Modernize Your Softbox with LED Bulbs

There’s no denying that LED panels are a stellar option for lighting your scene. However, if you’re willing to sacrifice some of the portability benefits, then you might be better off keeping your softboxes around and getting the best of both worlds. Caleb Pike shows us exactly what kinds of bulbs we can use with our existing softboxes for an affordable entry into high-quality LED lighting.

The Problem With LEDs

LEDs have been pushing the boat out for years now, and with prices falling, there’s never been a better time to buy. However, I worry that some people think they’ll look great on their own (spoiler: they don’t). Unless you’re after a harsh, unflattering light, you’ll need some serious diffusion. In my own experience, I’ve found that I need more diffusion for an LED panel than I would for a Kino Flo setup.

A bare LED array on the left, and diffused on the right.

Enter the softbox, a setup that we all know and love, and likely have a couple lying around. I can't say it's quick and easy to put an LED panel in a regular sized softbox, but it doesn't look like too much of a pain to pick up some LED bulbs that fit right in. Pike makes a decent case for updating your existing equipment, if you were hooked in by LED arrays.

I have personally thrown a flexible LED panel inside a softbox. It was a neat solution, even though I couldn’t necessarily control the distance between the source and diffusion. So it totally begs the question: why not use softboxes as they’re intended? It might be a slightly bulkier solution, but not by much. The quality of light is more than decent, and above all it’s a rather cheap option if you already own softboxes. In fact you could even pick up a cheap set, plus these bulbs for about $100. Pike is recommending the Savage bulbs and less powerful Bonlux bulbs, negating the Neewer brand because the fan is too loud.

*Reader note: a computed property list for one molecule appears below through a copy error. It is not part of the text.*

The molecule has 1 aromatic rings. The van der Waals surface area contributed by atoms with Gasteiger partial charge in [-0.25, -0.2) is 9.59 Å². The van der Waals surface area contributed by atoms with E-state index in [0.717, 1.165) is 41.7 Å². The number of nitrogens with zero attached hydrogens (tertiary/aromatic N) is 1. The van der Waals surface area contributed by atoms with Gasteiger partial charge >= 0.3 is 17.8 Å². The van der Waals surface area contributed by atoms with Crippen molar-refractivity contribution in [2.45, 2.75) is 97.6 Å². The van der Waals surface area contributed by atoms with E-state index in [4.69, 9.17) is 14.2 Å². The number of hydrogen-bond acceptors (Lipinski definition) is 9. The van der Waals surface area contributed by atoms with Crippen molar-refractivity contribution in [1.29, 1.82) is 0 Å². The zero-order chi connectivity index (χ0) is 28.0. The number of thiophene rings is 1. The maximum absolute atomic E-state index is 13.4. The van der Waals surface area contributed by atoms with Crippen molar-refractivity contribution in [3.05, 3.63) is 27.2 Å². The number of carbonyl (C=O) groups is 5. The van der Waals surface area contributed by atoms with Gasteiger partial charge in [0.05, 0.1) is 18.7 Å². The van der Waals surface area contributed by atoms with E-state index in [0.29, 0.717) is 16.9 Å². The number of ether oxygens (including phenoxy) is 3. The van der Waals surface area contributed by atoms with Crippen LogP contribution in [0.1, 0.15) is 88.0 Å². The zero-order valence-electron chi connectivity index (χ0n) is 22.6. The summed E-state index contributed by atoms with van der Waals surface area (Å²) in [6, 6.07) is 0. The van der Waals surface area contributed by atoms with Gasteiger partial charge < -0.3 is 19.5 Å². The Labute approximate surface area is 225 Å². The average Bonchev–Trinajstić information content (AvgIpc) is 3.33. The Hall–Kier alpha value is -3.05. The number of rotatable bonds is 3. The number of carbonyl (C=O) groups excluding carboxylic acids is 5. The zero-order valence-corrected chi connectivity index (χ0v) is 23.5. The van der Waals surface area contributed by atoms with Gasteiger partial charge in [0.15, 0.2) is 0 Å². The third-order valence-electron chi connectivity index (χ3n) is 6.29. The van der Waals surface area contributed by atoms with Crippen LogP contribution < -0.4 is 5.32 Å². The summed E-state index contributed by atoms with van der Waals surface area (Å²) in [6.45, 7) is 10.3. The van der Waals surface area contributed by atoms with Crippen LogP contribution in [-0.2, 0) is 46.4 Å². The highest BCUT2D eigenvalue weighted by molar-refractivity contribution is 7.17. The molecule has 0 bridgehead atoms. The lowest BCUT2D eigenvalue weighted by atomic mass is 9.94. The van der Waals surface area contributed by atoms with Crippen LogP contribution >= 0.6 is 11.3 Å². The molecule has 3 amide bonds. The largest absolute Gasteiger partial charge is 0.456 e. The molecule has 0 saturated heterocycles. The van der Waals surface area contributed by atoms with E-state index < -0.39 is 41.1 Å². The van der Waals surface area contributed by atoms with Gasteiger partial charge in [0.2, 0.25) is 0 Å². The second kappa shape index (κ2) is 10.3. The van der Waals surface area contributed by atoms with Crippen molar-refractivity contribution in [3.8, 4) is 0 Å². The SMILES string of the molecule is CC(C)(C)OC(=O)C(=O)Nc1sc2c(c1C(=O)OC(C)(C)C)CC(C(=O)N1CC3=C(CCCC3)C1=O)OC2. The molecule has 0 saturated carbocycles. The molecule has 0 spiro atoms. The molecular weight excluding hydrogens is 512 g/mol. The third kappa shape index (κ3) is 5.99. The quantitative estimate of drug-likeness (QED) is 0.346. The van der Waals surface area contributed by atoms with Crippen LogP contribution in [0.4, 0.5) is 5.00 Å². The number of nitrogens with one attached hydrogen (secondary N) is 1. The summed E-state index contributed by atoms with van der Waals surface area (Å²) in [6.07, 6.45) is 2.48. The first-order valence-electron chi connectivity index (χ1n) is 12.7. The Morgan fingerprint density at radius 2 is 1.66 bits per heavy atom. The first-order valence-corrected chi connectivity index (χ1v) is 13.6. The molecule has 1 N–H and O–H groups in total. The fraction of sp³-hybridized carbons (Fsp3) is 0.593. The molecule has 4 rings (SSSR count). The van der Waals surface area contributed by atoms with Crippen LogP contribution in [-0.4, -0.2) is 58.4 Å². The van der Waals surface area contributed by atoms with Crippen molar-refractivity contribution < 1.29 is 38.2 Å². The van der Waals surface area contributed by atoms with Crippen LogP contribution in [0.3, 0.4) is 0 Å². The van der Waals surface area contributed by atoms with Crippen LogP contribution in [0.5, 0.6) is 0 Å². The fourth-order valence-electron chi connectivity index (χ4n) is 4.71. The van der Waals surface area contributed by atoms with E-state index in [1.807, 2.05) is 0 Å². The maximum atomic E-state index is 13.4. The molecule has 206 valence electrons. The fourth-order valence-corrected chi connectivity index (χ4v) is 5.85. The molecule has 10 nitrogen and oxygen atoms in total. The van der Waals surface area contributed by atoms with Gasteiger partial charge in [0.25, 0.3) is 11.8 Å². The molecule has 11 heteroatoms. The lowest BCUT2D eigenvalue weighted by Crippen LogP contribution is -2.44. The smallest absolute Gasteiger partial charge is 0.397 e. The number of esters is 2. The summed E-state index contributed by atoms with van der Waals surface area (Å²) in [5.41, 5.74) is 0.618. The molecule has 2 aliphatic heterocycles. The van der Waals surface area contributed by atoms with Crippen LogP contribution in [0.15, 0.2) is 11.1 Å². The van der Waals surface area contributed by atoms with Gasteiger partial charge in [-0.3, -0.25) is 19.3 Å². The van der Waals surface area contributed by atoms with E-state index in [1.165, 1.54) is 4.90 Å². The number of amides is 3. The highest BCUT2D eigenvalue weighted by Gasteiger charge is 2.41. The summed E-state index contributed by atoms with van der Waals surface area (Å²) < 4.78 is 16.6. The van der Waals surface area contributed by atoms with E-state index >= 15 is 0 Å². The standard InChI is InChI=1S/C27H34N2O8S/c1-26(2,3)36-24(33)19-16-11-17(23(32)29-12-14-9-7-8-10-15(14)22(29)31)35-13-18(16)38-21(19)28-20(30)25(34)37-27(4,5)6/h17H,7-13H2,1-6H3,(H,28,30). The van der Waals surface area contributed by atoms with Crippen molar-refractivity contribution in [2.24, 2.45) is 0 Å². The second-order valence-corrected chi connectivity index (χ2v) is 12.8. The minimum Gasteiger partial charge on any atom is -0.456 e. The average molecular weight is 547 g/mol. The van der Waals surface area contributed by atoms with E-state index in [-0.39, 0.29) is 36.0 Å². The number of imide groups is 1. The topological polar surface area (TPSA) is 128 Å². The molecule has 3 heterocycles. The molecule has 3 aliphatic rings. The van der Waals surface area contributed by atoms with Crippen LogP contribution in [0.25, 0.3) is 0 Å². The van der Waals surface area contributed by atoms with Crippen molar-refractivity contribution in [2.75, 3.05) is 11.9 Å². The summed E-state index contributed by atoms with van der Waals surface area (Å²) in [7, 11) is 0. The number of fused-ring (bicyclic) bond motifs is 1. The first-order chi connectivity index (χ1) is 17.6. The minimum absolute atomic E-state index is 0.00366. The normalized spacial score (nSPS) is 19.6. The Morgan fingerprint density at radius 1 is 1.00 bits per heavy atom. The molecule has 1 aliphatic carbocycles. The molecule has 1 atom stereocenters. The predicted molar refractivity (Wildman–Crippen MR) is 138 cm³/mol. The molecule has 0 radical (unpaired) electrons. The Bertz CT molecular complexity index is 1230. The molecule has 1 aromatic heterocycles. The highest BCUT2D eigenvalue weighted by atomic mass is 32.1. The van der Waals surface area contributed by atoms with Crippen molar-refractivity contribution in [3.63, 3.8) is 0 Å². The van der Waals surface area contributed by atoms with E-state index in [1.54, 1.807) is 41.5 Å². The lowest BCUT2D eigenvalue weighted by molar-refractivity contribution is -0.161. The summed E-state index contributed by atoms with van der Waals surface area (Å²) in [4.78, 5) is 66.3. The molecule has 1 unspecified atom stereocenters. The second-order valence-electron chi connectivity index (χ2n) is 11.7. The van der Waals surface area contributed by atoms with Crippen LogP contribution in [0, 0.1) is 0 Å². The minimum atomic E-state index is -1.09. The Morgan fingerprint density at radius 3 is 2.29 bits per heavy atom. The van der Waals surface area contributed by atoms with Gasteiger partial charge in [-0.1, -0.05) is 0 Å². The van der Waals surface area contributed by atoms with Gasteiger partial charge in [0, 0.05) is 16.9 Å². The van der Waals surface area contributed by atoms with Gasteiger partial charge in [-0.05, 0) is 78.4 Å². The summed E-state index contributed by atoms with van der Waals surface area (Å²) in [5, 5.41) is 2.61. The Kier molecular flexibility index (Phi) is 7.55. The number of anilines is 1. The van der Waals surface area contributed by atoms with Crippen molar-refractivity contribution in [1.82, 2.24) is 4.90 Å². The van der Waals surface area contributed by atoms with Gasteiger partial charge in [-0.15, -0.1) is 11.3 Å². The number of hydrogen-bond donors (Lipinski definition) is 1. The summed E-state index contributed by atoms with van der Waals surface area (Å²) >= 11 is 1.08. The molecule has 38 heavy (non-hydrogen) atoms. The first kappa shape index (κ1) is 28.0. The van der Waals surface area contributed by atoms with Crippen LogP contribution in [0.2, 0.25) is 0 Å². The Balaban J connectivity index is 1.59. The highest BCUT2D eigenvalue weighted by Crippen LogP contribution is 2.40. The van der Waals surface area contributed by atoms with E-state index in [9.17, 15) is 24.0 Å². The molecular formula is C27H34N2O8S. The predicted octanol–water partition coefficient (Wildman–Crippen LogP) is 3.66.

My Setup

My personal favorite setup for lighting with LED panels. Diffusing with a large circular diffuser (that includes reflectors).

With that in mind, my solution is based around being as portable and lightweight as possible. The slimmer the light, the better, so I’ll use flexible LED panels that weigh very little. Then I need a battery to power them so I don’t need to plug into a wall. Finally, we'll add a large diffusion panel. I’m a fan of fold-out, circular diffusion panels because they’ll fold up nicely and never crease. Obviously, a light stand for both the light source and the diffuser helps place the light where you need it.

By doing this, I can pack everything down to a compact size, and I have more control over my lighting including the color temperature, brightness, and level of diffusion. It might not have the wrap around aesthetic of a softbox and it's hardly and apples to apples comparison, but I'm more than happy.

I’ve got to hand it to Pike for testing these bulbs, because it’s important to see the downsides too. A fan inside the bulb could get annoying on a quiet set, and the price differences versus quality of light saves us so much time deciding what to pick up. For me, the lack of dimming or ability to use a battery is annoying. As a backup, and to breath new life into some old softboxes, it’s an interesting idea to bridge the gap between two schools of thought.

[via DSLR Video Shooter]

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3 Comments

Derek Yarra's picture

Would be a dream to be able to replace the modeling light bulbs on my strobes with LED bulbs like these.

Ben Sandness's picture

I was about to type this very same comment! Would prefer the bulb to be dimmable, too. :-/.

jean pierre (pete) guaron's picture

Dimmable would be great - one can only live in hope - maybe, later on? :)

I wish I'd seen your article before I kitted myself with various other gear, at the suggestion of my camera shop. But of course I couldn't, because you've only just written it. That said - this is a much better approach for my purposes, doing macro work for product catalogues, and food photography - especially doing stackshots or setting up a TS lens. Flash suits some, but I prefer this approach - and if it's not mains power, the batteries have an unpleasant habit of fading at quite the least suitable moment.